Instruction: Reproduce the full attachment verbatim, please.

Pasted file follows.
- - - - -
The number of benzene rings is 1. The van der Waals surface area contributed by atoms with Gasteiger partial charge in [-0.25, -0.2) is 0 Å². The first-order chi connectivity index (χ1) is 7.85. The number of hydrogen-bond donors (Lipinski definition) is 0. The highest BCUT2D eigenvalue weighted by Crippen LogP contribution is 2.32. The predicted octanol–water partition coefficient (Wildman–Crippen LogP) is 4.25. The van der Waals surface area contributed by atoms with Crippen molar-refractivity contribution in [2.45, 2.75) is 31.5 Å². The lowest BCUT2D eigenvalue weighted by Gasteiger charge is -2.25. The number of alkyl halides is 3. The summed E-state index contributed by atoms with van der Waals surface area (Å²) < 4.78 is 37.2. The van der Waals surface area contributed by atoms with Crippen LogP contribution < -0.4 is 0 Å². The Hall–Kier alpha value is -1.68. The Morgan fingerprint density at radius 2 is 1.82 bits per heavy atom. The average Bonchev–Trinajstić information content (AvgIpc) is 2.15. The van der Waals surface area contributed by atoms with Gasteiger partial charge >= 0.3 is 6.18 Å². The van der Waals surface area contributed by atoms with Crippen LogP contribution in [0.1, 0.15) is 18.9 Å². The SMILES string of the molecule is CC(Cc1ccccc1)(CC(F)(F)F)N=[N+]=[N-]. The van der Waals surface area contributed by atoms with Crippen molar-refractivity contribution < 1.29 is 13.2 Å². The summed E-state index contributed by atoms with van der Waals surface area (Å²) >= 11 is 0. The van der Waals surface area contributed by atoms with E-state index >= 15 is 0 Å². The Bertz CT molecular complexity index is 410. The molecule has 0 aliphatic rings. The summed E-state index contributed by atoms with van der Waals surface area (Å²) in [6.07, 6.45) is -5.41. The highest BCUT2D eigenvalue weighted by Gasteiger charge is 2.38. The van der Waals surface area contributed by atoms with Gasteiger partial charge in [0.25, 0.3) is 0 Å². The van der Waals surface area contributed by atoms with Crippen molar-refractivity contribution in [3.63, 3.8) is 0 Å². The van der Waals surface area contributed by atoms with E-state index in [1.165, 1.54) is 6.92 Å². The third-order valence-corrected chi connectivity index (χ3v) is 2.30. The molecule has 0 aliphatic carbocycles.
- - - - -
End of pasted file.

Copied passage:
The number of benzene rings is 1. The van der Waals surface area contributed by atoms with Gasteiger partial charge in [-0.25, -0.2) is 0 Å². The first-order chi connectivity index (χ1) is 7.85. The number of hydrogen-bond donors (Lipinski definition) is 0. The highest BCUT2D eigenvalue weighted by Crippen LogP contribution is 2.32. The predicted octanol–water partition coefficient (Wildman–Crippen LogP) is 4.25. The van der Waals surface area contributed by atoms with Crippen molar-refractivity contribution in [2.45, 2.75) is 31.5 Å². The lowest BCUT2D eigenvalue weighted by Gasteiger charge is -2.25. The number of alkyl halides is 3. The summed E-state index contributed by atoms with van der Waals surface area (Å²) < 4.78 is 37.2. The van der Waals surface area contributed by atoms with Crippen LogP contribution < -0.4 is 0 Å². The Hall–Kier alpha value is -1.68. The Morgan fingerprint density at radius 2 is 1.82 bits per heavy atom. The average Bonchev–Trinajstić information content (AvgIpc) is 2.15. The van der Waals surface area contributed by atoms with Gasteiger partial charge >= 0.3 is 6.18 Å². The van der Waals surface area contributed by atoms with Crippen LogP contribution in [0.1, 0.15) is 18.9 Å². The SMILES string of the molecule is CC(Cc1ccccc1)(CC(F)(F)F)N=[N+]=[N-]. The van der Waals surface area contributed by atoms with Crippen molar-refractivity contribution < 1.29 is 13.2 Å². The summed E-state index contributed by atoms with van der Waals surface area (Å²) >= 11 is 0. The van der Waals surface area contributed by atoms with E-state index >= 15 is 0 Å². The Bertz CT molecular complexity index is 410. The molecule has 0 aliphatic rings. The summed E-state index contributed by atoms with van der Waals surface area (Å²) in [6.07, 6.45) is -5.41. The highest BCUT2D eigenvalue weighted by Gasteiger charge is 2.38. The van der Waals surface area contributed by atoms with Gasteiger partial charge in [0.25, 0.3) is 0 Å². The van der Waals surface area contributed by atoms with Crippen molar-refractivity contribution in [3.63, 3.8) is 0 Å². The van der Waals surface area contributed by atoms with E-state index in [1.165, 1.54) is 6.92 Å². The third-order valence-corrected chi connectivity index (χ3v) is 2.30. The molecule has 0 aliphatic carbocycles.